• Are allergic to proteins that come from mice
  • Have had moderate to severe heart failure
  • Have tuberculosis (TB) or another serious infection like pneumonia or sepsis

Talk to your doctor before using Remicade if you:

  • Have been treated with Remicade before
  • Have any form of infection
  • Have ever lived in or traveled to regions where infections called histoplasmosis, coccidioidomycosis, or blastomycosis are common
  • Have any type of cancer or a risk for developing cancer, such as chronic obstructive pulmonary disease (COPD)
  • Have had phototherapy for psoriasis
  • Have ever had tuberculosis (TB) or been in close contact with someone who has
  • Are a carrier of hepatitis B virus or you have ever had it
  • Have had mild heart failure or any other heart problems
  • Have ever had lymphoma (a type of blood cancer)
  • Are a heavy smoker
  • Have or have ever had a condition that affects your nervous system, like multiple sclerosis or Guillain-Barre syndrome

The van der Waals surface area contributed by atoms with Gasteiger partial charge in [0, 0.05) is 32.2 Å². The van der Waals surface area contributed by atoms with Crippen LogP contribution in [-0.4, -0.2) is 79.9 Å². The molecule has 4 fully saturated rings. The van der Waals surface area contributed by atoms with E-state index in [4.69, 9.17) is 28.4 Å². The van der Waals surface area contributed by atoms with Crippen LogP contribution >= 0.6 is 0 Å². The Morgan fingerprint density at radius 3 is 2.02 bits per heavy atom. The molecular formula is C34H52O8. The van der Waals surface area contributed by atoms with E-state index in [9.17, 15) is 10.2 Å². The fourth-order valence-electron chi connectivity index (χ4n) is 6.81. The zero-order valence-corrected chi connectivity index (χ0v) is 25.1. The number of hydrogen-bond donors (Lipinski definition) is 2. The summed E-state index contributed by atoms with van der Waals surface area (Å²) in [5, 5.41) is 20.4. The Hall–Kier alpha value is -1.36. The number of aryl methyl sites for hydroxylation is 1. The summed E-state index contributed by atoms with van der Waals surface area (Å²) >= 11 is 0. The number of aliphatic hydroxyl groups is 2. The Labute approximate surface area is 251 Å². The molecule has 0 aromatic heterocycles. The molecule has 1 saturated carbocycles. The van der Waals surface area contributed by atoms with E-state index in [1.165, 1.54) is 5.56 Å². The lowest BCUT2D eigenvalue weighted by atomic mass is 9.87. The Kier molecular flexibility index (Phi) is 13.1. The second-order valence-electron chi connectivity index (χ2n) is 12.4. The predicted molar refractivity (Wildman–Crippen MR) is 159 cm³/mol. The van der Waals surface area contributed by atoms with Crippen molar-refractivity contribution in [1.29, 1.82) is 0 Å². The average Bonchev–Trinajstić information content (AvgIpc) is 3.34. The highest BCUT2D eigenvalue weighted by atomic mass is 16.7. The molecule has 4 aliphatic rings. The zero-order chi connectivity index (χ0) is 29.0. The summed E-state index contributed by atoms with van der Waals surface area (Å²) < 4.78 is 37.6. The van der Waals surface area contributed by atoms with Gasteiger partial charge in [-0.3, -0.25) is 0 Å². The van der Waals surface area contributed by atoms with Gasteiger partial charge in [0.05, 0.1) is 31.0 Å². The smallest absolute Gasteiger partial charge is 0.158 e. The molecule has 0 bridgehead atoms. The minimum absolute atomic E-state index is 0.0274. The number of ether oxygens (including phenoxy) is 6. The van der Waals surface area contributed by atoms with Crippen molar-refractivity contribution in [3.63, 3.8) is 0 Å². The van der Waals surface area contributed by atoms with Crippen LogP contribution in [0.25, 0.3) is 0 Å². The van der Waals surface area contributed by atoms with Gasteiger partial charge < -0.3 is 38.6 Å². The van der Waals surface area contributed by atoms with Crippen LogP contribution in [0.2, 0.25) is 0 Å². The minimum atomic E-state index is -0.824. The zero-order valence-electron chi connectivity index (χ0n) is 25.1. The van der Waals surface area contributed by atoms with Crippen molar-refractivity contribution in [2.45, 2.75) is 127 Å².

• Have any fistulae (abnormal skin openings)
  • Have recently had a vaccine, or are due to have one
  • Are scheduled to have an operation or dental procedure
  • Are under six years of age
  • Are over 65 years of age
  • Are pregnant or trying to become pregnant
  • Are breastfeeding or plan to breastfeed

You should always check with your doctor or pharmacist before taking any medication, including Remicade, to make sure it is safe for you.

Other warnings you should know about

Fatal hepatosplenic T-cell lymphoma (HSTCL) has been reported in people treated with TNF blockers. Almost all had previously received azathioprine or 6-mercaptopurine at the same time as a TNF-blocker. Most cases have been reported in patients with Crohn’s disease or ulcerative colitis, in adolescents or young adult males.

How to avoid Remicade side effects

The best way to avoid side effects is to take Remicade as directed by your doctor. Follow your doctor’s instructions carefully and do not take more or less than prescribed.

If you experience any side effects, talk to your doctor or pharmacist. They may be able to recommend ways to help reduce or prevent some of the side effects.

1. Stick to the recommended dosage

Take your prescribed dose of Remicade that has been recommended by your healthcare professional. Do not take more or less than prescribed.